Yield - definition, pronunciation, transcription
- the income or profit arising from such transactions as the sale of land or other property (syn: issue, payoff, proceeds, return, take, takings)
- an amount of a product (syn: fruit)
- the quantity of something (as a commodity) that is created (usually within a given period of time) (syn: output, production)
- end resistance, as under pressure or force
- give in, as to influence or pressure (syn: relent, soften)
- move in order to make room for someone for something (syn: ease up, give, move over)
- cause to happen or be responsible for (syn: give)
- be willing to concede (syn: concede, grant)
- be fatally overwhelmed (syn: succumb)
- bring in (syn: bear, pay)
- be flexible under stress of physical force (syn: give)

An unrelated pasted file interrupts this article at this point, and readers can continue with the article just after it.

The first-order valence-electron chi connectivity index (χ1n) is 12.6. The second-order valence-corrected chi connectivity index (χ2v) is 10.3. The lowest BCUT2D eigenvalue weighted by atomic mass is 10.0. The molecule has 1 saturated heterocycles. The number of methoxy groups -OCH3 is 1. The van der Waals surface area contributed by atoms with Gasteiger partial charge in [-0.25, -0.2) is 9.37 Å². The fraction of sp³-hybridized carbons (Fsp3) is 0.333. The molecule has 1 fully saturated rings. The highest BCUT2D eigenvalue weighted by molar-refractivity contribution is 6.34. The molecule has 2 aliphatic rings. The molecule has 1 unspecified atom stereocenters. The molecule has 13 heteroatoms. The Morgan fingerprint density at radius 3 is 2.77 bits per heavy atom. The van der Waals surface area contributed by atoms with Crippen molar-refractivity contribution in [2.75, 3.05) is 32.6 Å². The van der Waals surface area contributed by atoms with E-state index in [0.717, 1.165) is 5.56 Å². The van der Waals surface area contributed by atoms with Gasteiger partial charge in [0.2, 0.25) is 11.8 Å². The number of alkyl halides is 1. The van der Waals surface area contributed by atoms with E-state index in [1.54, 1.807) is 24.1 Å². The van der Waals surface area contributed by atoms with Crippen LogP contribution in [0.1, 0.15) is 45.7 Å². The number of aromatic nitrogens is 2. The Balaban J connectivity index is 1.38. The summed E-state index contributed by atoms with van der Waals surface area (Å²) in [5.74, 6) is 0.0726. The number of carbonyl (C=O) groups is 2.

- cease opposition; stop fighting
- consent reluctantly (syn: give in, knuckle under, succumb)
The apple trees yielded an abundant harvest.
This soil should yield good crops.
The seeds yield a rich oil.
New methods have yielded promising results in the field.
The studies yielded clear evidence.
The tax is expected to yield millions.
The bond yields seven percent annually.
After several hours of debate, the opposition yielded.
I yield the floor to the Senator from Maine.
I yield to the Senator.
Our yield of wheat increased this year.
The average yield per tree is about one bushel.
The yield on government bonds is currently seven percent.
We needed just two flints to yield the fire.
I yielded the right-of-way to the other driver.
present participle: yielding
past tense: yielded
past participle: yielded
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